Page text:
If we look at the Rationale for International Standard—Programming Languages—C in section
188.8.131.52 Usual arithmetic conversions it says (emphasis mine going forward):
The rules in the Standard for these conversions are slight
modifications of those in K&R: the modifications accommodate the added
types and the value preserving rules. Explicit license was added to
perform calculations in a “wider” type than absolutely necessary,
since this can sometimes produce smaller and faster code, not to
mention the correct answer more often. Calculations can also be
performed in a “narrower” type by the as if rule so long as the same
end result is obtained. Explicit casting can always be used to obtain
a value in a desired type
Section 184.108.40.206 from the draft C99 standard covers the Usual arithmetic conversions which is applied to operands of arithmetic expressions for example section 6.5.6 Additive operators says:
If both operands have arithmetic type, the usual arithmetic
conversions are performed on them.
We find similar text in section 6.5.5 Multiplicative operators as well. In the case of a short operand, first the integer promotions are applied from section 220.127.116.11 Boolean, characters, and integers which says:
If an int can represent all values of the original type, the value is
converted to an int; otherwise, it is converted to an unsigned int.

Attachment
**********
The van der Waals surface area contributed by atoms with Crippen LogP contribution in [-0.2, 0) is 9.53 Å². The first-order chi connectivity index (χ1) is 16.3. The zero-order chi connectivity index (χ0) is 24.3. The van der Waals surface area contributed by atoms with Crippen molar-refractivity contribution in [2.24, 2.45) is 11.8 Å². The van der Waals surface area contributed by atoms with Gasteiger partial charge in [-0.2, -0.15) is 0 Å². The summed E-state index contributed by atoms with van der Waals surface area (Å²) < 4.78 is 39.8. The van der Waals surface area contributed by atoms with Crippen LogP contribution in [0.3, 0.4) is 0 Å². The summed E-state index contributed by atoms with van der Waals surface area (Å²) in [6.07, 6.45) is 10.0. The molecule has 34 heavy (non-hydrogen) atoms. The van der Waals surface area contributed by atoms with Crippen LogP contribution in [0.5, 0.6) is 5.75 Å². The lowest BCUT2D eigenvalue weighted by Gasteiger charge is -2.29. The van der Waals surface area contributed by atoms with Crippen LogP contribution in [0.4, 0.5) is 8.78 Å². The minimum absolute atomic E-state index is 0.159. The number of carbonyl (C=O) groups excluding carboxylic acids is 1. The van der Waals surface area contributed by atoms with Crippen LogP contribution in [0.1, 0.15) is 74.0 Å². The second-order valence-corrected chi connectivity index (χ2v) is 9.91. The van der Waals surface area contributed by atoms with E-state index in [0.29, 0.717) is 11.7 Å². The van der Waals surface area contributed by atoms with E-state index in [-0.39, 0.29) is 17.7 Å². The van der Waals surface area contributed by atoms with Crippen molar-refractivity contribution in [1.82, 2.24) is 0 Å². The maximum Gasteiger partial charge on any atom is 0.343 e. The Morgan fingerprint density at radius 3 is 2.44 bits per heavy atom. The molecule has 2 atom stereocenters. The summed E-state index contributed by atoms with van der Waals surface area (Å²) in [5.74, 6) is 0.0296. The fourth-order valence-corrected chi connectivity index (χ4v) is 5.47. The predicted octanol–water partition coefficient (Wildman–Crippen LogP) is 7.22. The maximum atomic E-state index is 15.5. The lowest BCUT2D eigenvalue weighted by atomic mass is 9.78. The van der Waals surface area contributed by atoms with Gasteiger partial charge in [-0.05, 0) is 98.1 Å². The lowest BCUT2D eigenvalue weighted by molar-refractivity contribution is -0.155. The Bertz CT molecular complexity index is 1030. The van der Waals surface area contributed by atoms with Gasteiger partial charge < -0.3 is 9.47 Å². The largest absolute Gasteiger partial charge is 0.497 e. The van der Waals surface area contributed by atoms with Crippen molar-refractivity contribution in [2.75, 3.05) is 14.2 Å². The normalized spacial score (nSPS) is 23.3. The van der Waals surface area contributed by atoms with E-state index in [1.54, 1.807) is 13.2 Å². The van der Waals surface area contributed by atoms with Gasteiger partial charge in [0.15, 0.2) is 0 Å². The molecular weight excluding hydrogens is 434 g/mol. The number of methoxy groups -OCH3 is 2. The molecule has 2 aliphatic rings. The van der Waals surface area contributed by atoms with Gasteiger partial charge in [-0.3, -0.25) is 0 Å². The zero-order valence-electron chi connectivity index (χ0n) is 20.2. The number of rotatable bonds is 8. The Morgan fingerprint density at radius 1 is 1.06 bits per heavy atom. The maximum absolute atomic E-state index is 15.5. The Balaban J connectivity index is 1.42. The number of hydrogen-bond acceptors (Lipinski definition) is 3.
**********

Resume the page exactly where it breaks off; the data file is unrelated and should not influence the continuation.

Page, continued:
These are called the integer promotions.48) All other types are
unchanged by the integer promotions.
The discussion from section
18.104.22.168 of the Rationale or International Standard—Programming Languages—C on integer promotions is actually more interesting, I am going to selectively quote b/c it is too long to fully quote:
Implementations fell into two major camps which may be characterized
as unsigned preserving and value preserving.
The unsigned preserving approach calls for promoting the two smaller
unsigned types to unsigned int. This is a simple rule, and yields a
type which is independent of execution environment.
The value preserving approach calls for promoting those types to
signed int if that type can properly represent all the values of the
original type, and otherwise for promoting those types to unsigned
int. Thus, if the execution environment represents short as something
smaller than int, unsigned short becomes int; otherwise it becomes
This can have some rather unexpected results in some cases as Inconsistent behaviour of implicit conversion between unsigned and bigger signed types demonstrates, there are plenty more examples like that. Although in most cases this results in the operations working as expected.